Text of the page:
Throughout the film we see Whip drinking in an uncontrolled manner.  There is some ambivalence.  He gets out of the hospital post crash and goes to the family farm where he proceeds to dump out all of the beer and hard liquor.  He dumps out his stash of marijuana.  There is the implicit recognition that somewhere there are toxicology results that he is going to have to deal with.  As that part of the plot unfolds, he resumes drinking, smoking marijuana, and snorting cocaine with a vengeance.  In one scene he walks out of a liquor store with a case of beer and what appears to be a three liter bottle of vodka.  As soon as he gets into the car he is drinking the vodka like water and drives around with an open can of beer.  There are several scenes where the interpersonal toll of alcoholism is evident with his potential love interests, his son and ex-wife, and friends and business associates who are rooting for him.  The business associates have a common interest in seeing that he is exonerated for any crimes related to substance abuse.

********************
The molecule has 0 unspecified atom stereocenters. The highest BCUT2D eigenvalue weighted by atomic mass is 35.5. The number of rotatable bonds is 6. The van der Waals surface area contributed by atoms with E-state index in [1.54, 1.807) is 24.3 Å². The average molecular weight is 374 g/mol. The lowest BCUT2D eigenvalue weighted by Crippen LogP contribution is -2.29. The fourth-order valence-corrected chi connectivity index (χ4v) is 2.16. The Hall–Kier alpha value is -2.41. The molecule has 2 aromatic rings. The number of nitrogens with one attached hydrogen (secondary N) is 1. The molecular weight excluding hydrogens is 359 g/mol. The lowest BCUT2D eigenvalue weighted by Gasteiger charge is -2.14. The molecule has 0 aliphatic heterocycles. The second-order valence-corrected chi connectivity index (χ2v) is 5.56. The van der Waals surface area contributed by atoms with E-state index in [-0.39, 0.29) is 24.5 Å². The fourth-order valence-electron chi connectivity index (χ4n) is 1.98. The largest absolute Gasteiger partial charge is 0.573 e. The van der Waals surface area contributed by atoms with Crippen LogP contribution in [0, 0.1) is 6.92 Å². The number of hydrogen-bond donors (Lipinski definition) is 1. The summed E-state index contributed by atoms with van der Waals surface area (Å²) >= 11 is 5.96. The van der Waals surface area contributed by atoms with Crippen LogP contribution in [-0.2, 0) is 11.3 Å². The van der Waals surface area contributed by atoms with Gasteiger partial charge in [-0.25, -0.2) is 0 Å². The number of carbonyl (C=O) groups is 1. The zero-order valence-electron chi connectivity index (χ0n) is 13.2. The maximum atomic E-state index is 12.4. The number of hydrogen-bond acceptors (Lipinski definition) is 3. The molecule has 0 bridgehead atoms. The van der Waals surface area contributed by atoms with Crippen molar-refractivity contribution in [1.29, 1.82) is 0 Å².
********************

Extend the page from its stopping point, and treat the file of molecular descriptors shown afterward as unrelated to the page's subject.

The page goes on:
This film succeeds in its depiction of alcoholism and how it hijacks the life of an otherwise highly successful pilot.  On the surface he is a "functional alcoholic."  His friend and former fellow Navy pilot describes him as a "heavy drinker" rather than an alcoholic   He appears to be successful in one aspect of his life but it does not take long to figure out even that is a charade.  He can't tolerate even the suggestion that he has a problem on the one hand and on the other makes the promise that he will stop and he can stop at any time.  He walks out of an AA meeting when the speaker asks people to raise their hand if they are an alcoholic.  There is a contrast between Whip and his girlfriend Nicole illustrating that addiction has no socioeconomic boundaries.  There were so many scenes in this film that captured the problems of addiction.

As an audience member you cannot help getting caught up in his fight with alcohol.  He is after-all the hero of this film and that is firmly established in the first 20 minutes.  You are hoping that he will not pick up another drink.  You are left with a situation where the hero will be dealt with according to technicalities.  His heroism does not count.  The only thing that matters is that he has an addiction.